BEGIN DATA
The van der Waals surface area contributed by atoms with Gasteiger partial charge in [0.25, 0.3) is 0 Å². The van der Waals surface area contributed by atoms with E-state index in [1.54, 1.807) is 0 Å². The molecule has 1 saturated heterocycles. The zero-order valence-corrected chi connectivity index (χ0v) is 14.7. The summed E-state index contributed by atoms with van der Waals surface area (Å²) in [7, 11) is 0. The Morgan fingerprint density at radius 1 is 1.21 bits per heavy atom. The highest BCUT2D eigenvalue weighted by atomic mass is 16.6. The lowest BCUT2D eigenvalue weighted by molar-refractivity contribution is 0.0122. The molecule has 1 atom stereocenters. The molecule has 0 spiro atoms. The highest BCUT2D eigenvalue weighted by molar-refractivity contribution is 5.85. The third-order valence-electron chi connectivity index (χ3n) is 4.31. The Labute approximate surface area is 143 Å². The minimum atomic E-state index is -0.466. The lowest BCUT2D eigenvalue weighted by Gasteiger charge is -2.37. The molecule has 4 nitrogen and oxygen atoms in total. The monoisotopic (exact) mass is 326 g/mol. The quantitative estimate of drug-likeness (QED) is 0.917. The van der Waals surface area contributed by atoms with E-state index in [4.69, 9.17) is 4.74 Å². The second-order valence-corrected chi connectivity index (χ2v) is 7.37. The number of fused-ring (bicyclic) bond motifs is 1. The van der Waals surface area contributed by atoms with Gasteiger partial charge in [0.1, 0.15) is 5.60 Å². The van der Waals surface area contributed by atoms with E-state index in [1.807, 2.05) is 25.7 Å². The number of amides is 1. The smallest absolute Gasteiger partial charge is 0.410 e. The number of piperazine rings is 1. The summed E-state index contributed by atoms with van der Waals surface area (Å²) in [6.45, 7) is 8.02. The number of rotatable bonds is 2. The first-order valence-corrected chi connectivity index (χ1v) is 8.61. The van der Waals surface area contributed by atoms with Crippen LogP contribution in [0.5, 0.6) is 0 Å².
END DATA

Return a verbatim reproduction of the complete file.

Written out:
The van der Waals surface area contributed by atoms with Gasteiger partial charge in [0.25, 0.3) is 0 Å². The van der Waals surface area contributed by atoms with E-state index in [1.54, 1.807) is 0 Å². The molecule has 1 saturated heterocycles. The zero-order valence-corrected chi connectivity index (χ0v) is 14.7. The summed E-state index contributed by atoms with van der Waals surface area (Å²) in [7, 11) is 0. The Morgan fingerprint density at radius 1 is 1.21 bits per heavy atom. The highest BCUT2D eigenvalue weighted by atomic mass is 16.6. The lowest BCUT2D eigenvalue weighted by molar-refractivity contribution is 0.0122. The molecule has 1 atom stereocenters. The molecule has 0 spiro atoms. The highest BCUT2D eigenvalue weighted by molar-refractivity contribution is 5.85. The third-order valence-electron chi connectivity index (χ3n) is 4.31. The Labute approximate surface area is 143 Å². The minimum atomic E-state index is -0.466. The lowest BCUT2D eigenvalue weighted by Gasteiger charge is -2.37. The molecule has 4 nitrogen and oxygen atoms in total. The monoisotopic (exact) mass is 326 g/mol. The quantitative estimate of drug-likeness (QED) is 0.917. The van der Waals surface area contributed by atoms with E-state index in [4.69, 9.17) is 4.74 Å². The second-order valence-corrected chi connectivity index (χ2v) is 7.37. The number of fused-ring (bicyclic) bond motifs is 1. The van der Waals surface area contributed by atoms with Gasteiger partial charge in [0.1, 0.15) is 5.60 Å². The van der Waals surface area contributed by atoms with E-state index in [1.807, 2.05) is 25.7 Å². The number of amides is 1. The smallest absolute Gasteiger partial charge is 0.410 e. The number of piperazine rings is 1. The summed E-state index contributed by atoms with van der Waals surface area (Å²) in [6.45, 7) is 8.02. The number of rotatable bonds is 2. The first-order valence-corrected chi connectivity index (χ1v) is 8.61. The van der Waals surface area contributed by atoms with Crippen LogP contribution in [0.5, 0.6) is 0 Å².